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    Re: Artificial Horizons and Tea
    From: Trevor Kenchington
    Date: 2003 Jul 11, 21:11 -0300

    Thanks to Phil Guerra for the two Web links.
    I guess our childhood playing with liquid mercury wasn't a great idea
    but many of us have done it and few seem to show much in the way of
    Phil's first link led to a page that points out the extreme toxicity of
    methyl mercury (the very nasty organic compounds), the dangers of a
    number of inorganic mercury compounds, and the nasty consequences of
    inhaling gaseous mercury -- such as you might get from heating the
    liquid form. But nothing there suggests significant toxicity from the
    unheated liquid if you were using it in an artificial horizon out of
    doors and didn't stick your face right over the surface.
    There is some good advice:
    * Do not eat, drink, or smoke; or store food, drinks, smoking materials,
    or cosmetics in areas where mercury is in use.
    * Avoid skin and eye contact. Use rubber or plastic gloves when handling
    metallic mercury
    * Wash hands and face after handling mercury, before lunch or breaks,
    and at the end of the work day.
    * Transfer of liquid mercury between containers should be carried out
    over a tray or pan to confine any spills.
    And so on. You would, however, also be well advised to take those same
    precautions if your preference in an artificial horizon is used engine oil.
    Phil's second link also emphasized the dangers of inhaled gaseous
    mercury. It also included two rhetorical questions and an answer: "I
    have mercury amalgams in my dental work.  Am I slowly being poisoned?
    Should I have them removed?     You are not being poisoned.  Elemental
    mercury absorption in the gastrointestinal tract is negligible,
    particularly in the relatively small quantities generated from dental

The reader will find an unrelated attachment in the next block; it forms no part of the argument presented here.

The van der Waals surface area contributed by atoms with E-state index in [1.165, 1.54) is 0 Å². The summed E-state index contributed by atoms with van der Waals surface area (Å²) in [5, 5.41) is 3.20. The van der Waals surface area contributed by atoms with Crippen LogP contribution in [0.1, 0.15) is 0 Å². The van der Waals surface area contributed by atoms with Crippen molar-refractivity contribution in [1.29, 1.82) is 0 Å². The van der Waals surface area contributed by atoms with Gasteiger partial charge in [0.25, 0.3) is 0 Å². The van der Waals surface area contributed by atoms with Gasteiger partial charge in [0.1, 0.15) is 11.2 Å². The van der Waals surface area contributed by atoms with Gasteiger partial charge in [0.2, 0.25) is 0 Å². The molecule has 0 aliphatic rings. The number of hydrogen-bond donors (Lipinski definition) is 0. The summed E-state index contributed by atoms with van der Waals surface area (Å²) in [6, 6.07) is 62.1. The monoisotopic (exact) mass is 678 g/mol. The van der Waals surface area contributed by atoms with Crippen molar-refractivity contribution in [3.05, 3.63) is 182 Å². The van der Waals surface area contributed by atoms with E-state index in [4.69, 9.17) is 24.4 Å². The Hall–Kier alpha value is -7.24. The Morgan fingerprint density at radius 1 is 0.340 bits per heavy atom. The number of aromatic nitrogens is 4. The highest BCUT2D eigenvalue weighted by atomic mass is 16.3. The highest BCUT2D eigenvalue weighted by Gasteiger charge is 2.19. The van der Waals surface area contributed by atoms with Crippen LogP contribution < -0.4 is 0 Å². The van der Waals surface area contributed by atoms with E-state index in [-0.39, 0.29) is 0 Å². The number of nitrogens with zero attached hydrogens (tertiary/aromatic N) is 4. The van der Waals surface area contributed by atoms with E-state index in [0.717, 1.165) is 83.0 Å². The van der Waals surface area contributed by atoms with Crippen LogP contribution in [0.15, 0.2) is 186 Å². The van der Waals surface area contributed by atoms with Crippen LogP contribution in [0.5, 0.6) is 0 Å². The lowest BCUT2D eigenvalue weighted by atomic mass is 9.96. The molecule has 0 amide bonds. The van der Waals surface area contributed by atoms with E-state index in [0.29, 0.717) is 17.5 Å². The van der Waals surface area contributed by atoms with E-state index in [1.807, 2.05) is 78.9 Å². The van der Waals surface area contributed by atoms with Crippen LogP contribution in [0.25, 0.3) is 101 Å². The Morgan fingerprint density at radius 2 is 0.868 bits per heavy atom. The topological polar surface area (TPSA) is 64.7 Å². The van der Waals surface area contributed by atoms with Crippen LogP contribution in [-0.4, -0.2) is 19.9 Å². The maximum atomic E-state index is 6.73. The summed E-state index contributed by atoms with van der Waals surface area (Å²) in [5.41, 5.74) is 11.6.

amalgams.  For children and women of childbearing age, a physician
    should be consulted."
    I'm no chemist and I have no medical training, so only a fool would
    follow my guidance on this point. But it looks to me that a mercury
    artificial horizon, handled with reasonable care, is not likely to cause
    you serious harm. If anything, the suggestion of using Scotch in winter
    conditions sounds more risky: It would be a crime to waste even a drop
    but downing the entire contents of a pie plate after each observing
    session could markedly shorten your life -- no matter how pleasant the
    So, to repeat George's question: Is it possible for a member of the
    general public to buy elemental mercury in the quantity needed for an
    artificial horizon?
    Trevor Kenchington
    Trevor J. Kenchington PhD                         Gadus@iStar.ca
    Gadus Associates,                                 Office(902) 889-9250
    R.R.#1, Musquodoboit Harbour,                     Fax   (902) 889-9251
    Nova Scotia  B0J 2L0, CANADA                      Home  (902) 889-3555
                         Science Serving the Fisheries

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